The flow regulating valve 11 can be of any suitable type. Examples of suitable valve types include proportional control valves and pulse width modulated (PWM) valves. A proportional flow control valve is a valve that regulates the volume of flow through a degree of opening. A PWM valve is a valve that regulates flow by rapidly opening and closing, with the volume of flow through the valve being regulated by the fraction of time the valve is open (the duty cycle). A PWM valve comprises an actuator. Examples of actuators include solenoids and hydraulic actuators.
During operation, the spool 85 moves to an equilibrium position in which the various forces acting upon the spool 85 are in balance. A solenoid 89 and a spring 90 exert axial forces on the spool 85. The fluid in the chamber 88 also exerts an axial on the spool 85. In the equilibrium position, the pressure force from the chamber 88, the spring force from the spring 90, and the force from the solenoid 89 balance. Preferably, the forces from the spring 90 and the solenoid 89 are made largely independent of the axial position of the spool 89. The valve 80 provides a steady pressure at the exit port 82 that depends predictably on the power provided to the solenoid 89.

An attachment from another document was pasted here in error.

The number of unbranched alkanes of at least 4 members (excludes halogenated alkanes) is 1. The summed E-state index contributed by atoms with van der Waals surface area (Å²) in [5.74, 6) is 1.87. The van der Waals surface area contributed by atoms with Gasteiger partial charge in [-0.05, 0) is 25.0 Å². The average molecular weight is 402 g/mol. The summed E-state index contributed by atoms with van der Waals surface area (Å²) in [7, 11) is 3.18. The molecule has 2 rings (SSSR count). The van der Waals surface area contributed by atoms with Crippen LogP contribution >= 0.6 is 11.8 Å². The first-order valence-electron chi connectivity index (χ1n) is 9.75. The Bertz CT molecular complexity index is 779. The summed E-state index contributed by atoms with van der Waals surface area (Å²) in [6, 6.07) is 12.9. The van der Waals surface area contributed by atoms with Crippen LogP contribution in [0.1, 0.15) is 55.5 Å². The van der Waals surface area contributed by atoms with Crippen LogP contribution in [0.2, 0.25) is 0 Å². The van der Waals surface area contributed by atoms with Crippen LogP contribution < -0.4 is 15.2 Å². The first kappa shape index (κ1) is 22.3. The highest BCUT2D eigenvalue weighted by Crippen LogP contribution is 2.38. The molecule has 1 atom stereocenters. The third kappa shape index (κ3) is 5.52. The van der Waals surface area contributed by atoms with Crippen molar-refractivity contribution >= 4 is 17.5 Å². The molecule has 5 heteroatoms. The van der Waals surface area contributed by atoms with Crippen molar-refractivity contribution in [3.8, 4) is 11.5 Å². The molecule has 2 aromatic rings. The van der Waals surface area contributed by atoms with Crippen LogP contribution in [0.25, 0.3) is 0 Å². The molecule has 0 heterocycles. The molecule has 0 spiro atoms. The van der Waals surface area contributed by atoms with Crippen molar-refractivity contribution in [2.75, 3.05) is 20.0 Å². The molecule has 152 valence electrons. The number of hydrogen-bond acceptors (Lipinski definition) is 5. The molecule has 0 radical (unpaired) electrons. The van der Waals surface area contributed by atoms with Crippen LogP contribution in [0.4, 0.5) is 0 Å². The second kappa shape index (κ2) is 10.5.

Configured within the exhaust line 30 are one or more pollution control devices.
The exemplary exhaust line 100 includes an oxidation catalyst 113, a fuel reformer 115, a diesel particulate filter 116, an LNT 117, and an SCR catalyst 118. The fuel injection system 10 is used intermittently to warm the fuel reformer 115, to heat the DPF 116, and to provide fuel for the fuel reformer 115 for removing oxygen from the exhaust and producing reformate to regenerate the LNT 117. The fuel injection system 10 may also be used to provide fuel in pulses over an extended period of time, as when fuel injection is pulsed to regulate the temperature of the reformer 115 over extended periods of desulfating the LNT 117.